When the curtain went up on June 11, 1982, in 1,100 U.S. theaters, the idea that E.T. The Extra-Terrestrial would make cinema history was itself rather alien. True, the film had some universally popular themes — friendship, innocence, abandonment, survival. But this tale of a boy and his new best friend from outer space wasn’t your typical buddy movie, and few guessed the ending: that E.T. would go on to earn $700 million all told and become the biggest hit in history. Last year, Jurassic Park became the new top moneymaker worldwide, but in its native land, E.T. remains the most successful film ever made.
The idea came to Steven Spielberg in 1980 in Tunisia, where he was directing Harrison Ford in Raiders of the Lost Ark. ”What I really need is a friend I can talk to — somebody who can give me all the answers,” Spielberg was thinking. So during downtime in the desert, he cornered Ford and screenwriter Melissa Mathison (now Ford’s wife) and poured out his idea: a fantastical adventure about a 10-year-old named Elliott and a cuddly little being left behind on Earth by fellow aliens. They were bowled over, and in December 1980, Mathison turned in a lovingly crafted first draft. Elliott (Henry Thomas) had become a boy whose father had walked out. Too young to hang with his bossy older brother and too old for his little sister (a 7-year-old Drew Barrymore), he finds kinship with someone just his size and in a similar fix: E.T., a waddling, abandoned alien fleeing scientists eager to get their instruments on him.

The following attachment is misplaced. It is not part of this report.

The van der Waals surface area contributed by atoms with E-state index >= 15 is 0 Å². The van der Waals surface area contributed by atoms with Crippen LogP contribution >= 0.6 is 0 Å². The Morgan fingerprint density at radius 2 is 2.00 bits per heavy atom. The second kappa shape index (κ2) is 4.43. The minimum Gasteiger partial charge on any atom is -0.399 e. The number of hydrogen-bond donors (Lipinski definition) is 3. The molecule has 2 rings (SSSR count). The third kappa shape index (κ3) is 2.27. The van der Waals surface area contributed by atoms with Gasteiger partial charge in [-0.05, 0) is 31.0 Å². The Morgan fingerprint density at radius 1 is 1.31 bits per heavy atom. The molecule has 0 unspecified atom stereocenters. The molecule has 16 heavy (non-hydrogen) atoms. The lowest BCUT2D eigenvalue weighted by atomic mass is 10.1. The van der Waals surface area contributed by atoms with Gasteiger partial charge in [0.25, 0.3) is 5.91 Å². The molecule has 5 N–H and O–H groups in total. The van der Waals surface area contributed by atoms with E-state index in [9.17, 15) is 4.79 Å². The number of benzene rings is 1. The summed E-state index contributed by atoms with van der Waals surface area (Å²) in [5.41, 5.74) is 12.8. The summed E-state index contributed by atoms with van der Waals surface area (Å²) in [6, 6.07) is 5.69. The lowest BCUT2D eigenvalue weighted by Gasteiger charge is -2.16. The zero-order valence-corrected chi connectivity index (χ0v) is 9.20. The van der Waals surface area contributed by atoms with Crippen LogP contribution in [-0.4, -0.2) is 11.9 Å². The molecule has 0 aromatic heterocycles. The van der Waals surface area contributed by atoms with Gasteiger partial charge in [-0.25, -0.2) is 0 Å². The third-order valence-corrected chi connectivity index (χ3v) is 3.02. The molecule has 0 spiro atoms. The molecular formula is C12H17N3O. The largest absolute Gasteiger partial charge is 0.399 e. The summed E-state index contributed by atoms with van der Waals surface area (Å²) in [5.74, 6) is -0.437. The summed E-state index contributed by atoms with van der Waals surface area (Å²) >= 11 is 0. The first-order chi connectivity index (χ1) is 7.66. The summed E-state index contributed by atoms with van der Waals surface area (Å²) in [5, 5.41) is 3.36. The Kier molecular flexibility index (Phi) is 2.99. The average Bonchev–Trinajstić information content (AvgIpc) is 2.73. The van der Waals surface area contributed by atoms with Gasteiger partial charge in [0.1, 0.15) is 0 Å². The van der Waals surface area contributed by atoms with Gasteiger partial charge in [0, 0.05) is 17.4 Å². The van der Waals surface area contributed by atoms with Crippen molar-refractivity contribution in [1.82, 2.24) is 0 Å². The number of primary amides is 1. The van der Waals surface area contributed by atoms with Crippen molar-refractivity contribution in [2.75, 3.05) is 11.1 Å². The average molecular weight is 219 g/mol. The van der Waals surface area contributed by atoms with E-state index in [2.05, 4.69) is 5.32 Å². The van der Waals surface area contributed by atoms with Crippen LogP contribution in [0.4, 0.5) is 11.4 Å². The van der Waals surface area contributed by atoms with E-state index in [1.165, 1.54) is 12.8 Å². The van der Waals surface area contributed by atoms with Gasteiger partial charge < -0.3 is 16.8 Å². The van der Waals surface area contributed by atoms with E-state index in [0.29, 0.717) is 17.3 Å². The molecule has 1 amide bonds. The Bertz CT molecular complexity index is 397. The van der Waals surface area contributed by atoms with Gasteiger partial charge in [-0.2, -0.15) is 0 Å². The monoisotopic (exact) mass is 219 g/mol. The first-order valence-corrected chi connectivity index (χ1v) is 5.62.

E.T. cost Universal $10.5 million to make — $1.5 million of it to create three E.T.’s (played variously by two dwarfs and a legless 12-year-old boy). By the end of 1982, it had grossed $322 million and spawned a billion-dollar industry in E.T. dolls, videogames, lunch boxes, ice cream, bedspreads, and bumper stickers bearing the luminous-fingered alien’s famous line, ”E.T. phone home.” The Hershey Foods Corp. saw sales of its Reese’s Pieces triple after Elliott offered them to E.T. (Mars Inc. reportedly declined to let its M&M’s be used). And Topps sold so many E.T. trading cards that it canceled planned layoffs and recalled 25 furloughed workers.
Yet behind it all remained a simple tale of friendship. Contemplating his hit, Spielberg said, ”The reason I became a moviemaker [was] to make stories about people and relationships. E.T. is the first movie I have ever made for myself.” It turned out not to be the last.
June 11, 1982
Stevie Wonder and Paul McCartney struck a chord on ”Ebony and Ivory”; The Love Boat still made a splash on TV; Robert Ludlum’s The Parsifal Mosaic had readers glued; and fitness freaks toned up to Jane Fonda’s Workout Book.